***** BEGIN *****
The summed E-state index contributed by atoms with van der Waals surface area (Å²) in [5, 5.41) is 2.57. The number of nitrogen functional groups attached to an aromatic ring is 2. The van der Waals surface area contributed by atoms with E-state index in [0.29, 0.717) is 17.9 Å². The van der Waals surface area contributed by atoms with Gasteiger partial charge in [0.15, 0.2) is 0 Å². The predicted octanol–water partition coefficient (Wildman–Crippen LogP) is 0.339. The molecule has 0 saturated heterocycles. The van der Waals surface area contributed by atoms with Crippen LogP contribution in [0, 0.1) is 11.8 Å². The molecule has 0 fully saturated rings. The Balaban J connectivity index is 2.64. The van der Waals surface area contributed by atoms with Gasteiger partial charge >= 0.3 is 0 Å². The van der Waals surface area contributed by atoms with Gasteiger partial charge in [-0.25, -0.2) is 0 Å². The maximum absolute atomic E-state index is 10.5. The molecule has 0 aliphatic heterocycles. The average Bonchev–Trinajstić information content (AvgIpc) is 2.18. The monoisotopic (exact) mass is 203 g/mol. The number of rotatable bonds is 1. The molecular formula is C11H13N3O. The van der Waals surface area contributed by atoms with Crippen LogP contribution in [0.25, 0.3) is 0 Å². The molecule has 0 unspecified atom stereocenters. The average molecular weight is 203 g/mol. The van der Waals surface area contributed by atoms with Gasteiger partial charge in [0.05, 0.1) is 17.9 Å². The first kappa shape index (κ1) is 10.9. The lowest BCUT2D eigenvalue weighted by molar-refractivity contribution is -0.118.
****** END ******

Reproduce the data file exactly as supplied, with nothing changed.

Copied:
The summed E-state index contributed by atoms with van der Waals surface area (Å²) in [5, 5.41) is 2.57. The number of nitrogen functional groups attached to an aromatic ring is 2. The van der Waals surface area contributed by atoms with E-state index in [0.29, 0.717) is 17.9 Å². The van der Waals surface area contributed by atoms with Gasteiger partial charge in [0.15, 0.2) is 0 Å². The predicted octanol–water partition coefficient (Wildman–Crippen LogP) is 0.339. The molecule has 0 saturated heterocycles. The van der Waals surface area contributed by atoms with Crippen LogP contribution in [0, 0.1) is 11.8 Å². The molecule has 0 fully saturated rings. The Balaban J connectivity index is 2.64. The van der Waals surface area contributed by atoms with Gasteiger partial charge >= 0.3 is 0 Å². The van der Waals surface area contributed by atoms with Gasteiger partial charge in [-0.25, -0.2) is 0 Å². The maximum absolute atomic E-state index is 10.5. The molecule has 0 aliphatic heterocycles. The average Bonchev–Trinajstić information content (AvgIpc) is 2.18. The monoisotopic (exact) mass is 203 g/mol. The number of rotatable bonds is 1. The molecular formula is C11H13N3O. The van der Waals surface area contributed by atoms with Crippen LogP contribution in [0.25, 0.3) is 0 Å². The molecule has 0 unspecified atom stereocenters. The average molecular weight is 203 g/mol. The van der Waals surface area contributed by atoms with Gasteiger partial charge in [0.05, 0.1) is 17.9 Å². The first kappa shape index (κ1) is 10.9. The lowest BCUT2D eigenvalue weighted by molar-refractivity contribution is -0.118.